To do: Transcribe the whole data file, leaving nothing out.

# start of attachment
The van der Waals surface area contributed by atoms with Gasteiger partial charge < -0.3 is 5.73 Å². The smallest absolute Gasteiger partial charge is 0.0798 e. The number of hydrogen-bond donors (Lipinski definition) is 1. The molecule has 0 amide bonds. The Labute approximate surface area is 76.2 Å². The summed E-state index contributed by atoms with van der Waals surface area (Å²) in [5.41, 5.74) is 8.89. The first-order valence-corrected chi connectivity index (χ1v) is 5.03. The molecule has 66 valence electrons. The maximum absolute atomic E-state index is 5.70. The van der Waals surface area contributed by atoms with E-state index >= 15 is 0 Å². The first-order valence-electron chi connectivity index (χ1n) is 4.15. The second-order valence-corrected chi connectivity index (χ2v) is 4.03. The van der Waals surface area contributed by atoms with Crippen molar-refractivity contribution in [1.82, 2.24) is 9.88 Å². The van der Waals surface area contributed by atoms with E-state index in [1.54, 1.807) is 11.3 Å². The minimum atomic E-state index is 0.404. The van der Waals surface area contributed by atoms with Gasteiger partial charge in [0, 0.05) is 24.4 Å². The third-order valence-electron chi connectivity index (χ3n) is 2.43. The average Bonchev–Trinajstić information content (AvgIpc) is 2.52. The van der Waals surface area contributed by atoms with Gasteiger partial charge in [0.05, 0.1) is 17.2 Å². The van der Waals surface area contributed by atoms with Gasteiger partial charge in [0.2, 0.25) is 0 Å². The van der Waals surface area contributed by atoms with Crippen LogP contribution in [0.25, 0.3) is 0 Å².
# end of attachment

The van der Waals surface area contributed by atoms with Gasteiger partial charge < -0.3 is 5.73 Å². The smallest absolute Gasteiger partial charge is 0.0798 e. The number of hydrogen-bond donors (Lipinski definition) is 1. The molecule has 0 amide bonds. The Labute approximate surface area is 76.2 Å². The summed E-state index contributed by atoms with van der Waals surface area (Å²) in [5.41, 5.74) is 8.89. The first-order valence-corrected chi connectivity index (χ1v) is 5.03. The molecule has 66 valence electrons. The maximum absolute atomic E-state index is 5.70. The van der Waals surface area contributed by atoms with E-state index >= 15 is 0 Å². The first-order valence-electron chi connectivity index (χ1n) is 4.15. The second-order valence-corrected chi connectivity index (χ2v) is 4.03. The van der Waals surface area contributed by atoms with Crippen molar-refractivity contribution in [1.82, 2.24) is 9.88 Å². The van der Waals surface area contributed by atoms with E-state index in [1.54, 1.807) is 11.3 Å². The minimum atomic E-state index is 0.404. The van der Waals surface area contributed by atoms with Gasteiger partial charge in [0, 0.05) is 24.4 Å². The third-order valence-electron chi connectivity index (χ3n) is 2.43. The average Bonchev–Trinajstić information content (AvgIpc) is 2.52. The van der Waals surface area contributed by atoms with Gasteiger partial charge in [0.05, 0.1) is 17.2 Å². The van der Waals surface area contributed by atoms with Gasteiger partial charge in [0.2, 0.25) is 0 Å². The van der Waals surface area contributed by atoms with Crippen LogP contribution in [0.25, 0.3) is 0 Å².